Today ST released a presentation on potential alignments for the Interbay/Ballard segment (as well as others) of light rail that’s part of ST3. None of the alignments in the presentation come as a surprise, save for possibly a proposed fixed bride from the edge of Magnolia to around 17th ave in Ballard. But all of them fail to effectively mitigate the fundamental trade off with the Ballard alternatives, namely strong service to the Ballard core (and to a lesser extent decreased noise impacts) verse the substantial costs imposed by tunneling under the ship canal. Below is a proposed alternative that attempts to solve both of these problems reasonably effectively.
Going north from Interbay, the alignment (Green Line) would cross the ship canal with a relatively high movable bridge (70 feet above canal level) landing on the north side of the ship canal at 14th ave. 14th ave would have two stations, one just north of Leary and one just north of Market. Both stations would be elevated with the Leary Station likely substantially so due to the constraints of having a tall bridge over the ship canal. This is similar to the “East of BNSF/14th/Movable Bridge alternative proposed in the presentation. That option was the only option that had a cost profile in line with the representative alignment that went to voters. All other alignments were substantially more expensive.
However, this alignment would not serve central Ballard.* To do that, the proposal adds the Yellow Line running elevated between the Leary Green Line station and Market and 20th. This stub line would be about .75 miles long and require a transfer at the Leary station to get to the rest of the system. The Yellow line would operate with timed transfers to Green Line downtown service, reducing the transfer penalty to a reliable 1 or 2 minutes instead of an unreliable 0 to 6 – 10 minutes (or worse at night). Since the line doesn’t connect to the main system, the Yellow line would only need stations supporting one or two car trains, substantially reducing capital costs.
Having a stub line to serve downtown Ballard, is not a perfect substitute for direct service, but it has several advantages over alternatives.
This proposal serves more destinations
Instead of having one Ballard station this proposal has three stations, substantially increasing the light rail walkshed.
This proposal is (very likely) cheaper than subway alternatives
According to the Seattle Times, the marginal cost of tunneling to Ballard is $450 million, which it also estimates to be similar to about 2 miles of additional elevated. That $450 million figure seems low to me, but I can’t find a better number. Given that the Yellow Line plus a slightly longer Green Line add a little less than a mile of elevated or at grade track, it’s far more plausible that this alternative can fit within budget constraints.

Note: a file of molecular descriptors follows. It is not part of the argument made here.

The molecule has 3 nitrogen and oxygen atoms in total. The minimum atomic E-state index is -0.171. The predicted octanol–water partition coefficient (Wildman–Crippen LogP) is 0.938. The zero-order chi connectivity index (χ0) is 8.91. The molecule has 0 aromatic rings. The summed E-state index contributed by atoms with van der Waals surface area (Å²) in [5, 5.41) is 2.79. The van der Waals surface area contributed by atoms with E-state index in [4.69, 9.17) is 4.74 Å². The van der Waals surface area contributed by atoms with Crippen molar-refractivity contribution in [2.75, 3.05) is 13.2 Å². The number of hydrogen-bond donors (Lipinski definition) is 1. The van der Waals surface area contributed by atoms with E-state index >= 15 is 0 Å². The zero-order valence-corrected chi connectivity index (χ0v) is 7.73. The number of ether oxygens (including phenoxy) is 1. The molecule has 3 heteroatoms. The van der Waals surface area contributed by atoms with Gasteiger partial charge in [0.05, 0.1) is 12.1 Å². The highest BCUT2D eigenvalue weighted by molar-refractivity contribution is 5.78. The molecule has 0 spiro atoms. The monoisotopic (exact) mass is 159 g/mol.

It effectively sets up future extensions to Northgate and/or the U-district
The Green Line would be extremely well situated to continue north to Northgate and the Yellow Line would be extremely well situated to continue east to the U-district. These potential extensions are colored pink and purple respectively in the diagram above. Building these as separate lines fits a reasonable long term vision for the network.
It supports heavier upzoning in a less developed area
It’s worth remembering that this project is expected to be complete 15 to 20 years from now. East Ballard has substantial potential to grow during that time and as an industrial area near desirable walkable areas, it represents an excellent opportunity for transit oriented development much like South Lake Union did 20 years ago. Getting East Ballard up to the level of density of at least West Ballard constitutes a laudible goal. Alignment decisions should support efforts to give more people the opportunity to live in Seattle.
It provides an excuse to fix the annoying 5 way Leary/20th/Market intersection
With the Ballard station on Leary, at least part of the street would be taken by the station. Ideally, that block of Leary would be closed to cars (or function as a deadend) with cars utilizing alternatives such as 15th to Market, 20th to Market or Shilshole ave. Five way intersections are generally a anti-pattern both from the perspective of walkability and from a traffic flow perspective. Alternatively Leary Way could function as a one way street southeast bound at that intersection, allowing some traffic flow without requiring an extra light cycle.
Ballard Station would be close to street level.
The Ballard station could plausibly be built at grade. In contrast, a tunneled station could potentially be very deep. The quicker station access times in this proposal negate some of the travel time costs imposed by having an additional station and transfer.
A 70 foot movable bridge offers majestic views
This last one should speak for itself.
Ideally the Yellow Line would be automated minimizing the money spent on dwelling operators, but operational costs shouldn’t be overwhelmingly higher. Non-revenue track would also need to built between the Green Line and Yellow Line so that Yellow Line trains can access an operations and maintenance facility, adding some additional cost to the project.
Overall decoupling getting across the ship canal from serving downtown Ballard provides the opportunity to affordably build strong service coverage of Ballard and should be seriously considered by ST and relevant stakeholders.
*a movable bridge also raises reliability concerns, but I think these are overblown delaying potentially one to two trains a day for about 4 minutes. That’s not ideal, but in the context of around ~300 runs a day, it averages to a negligible increase in delays. And the system wide impacts of such delays can largely be mitigated by running the delayed train express for a few stops to make up time.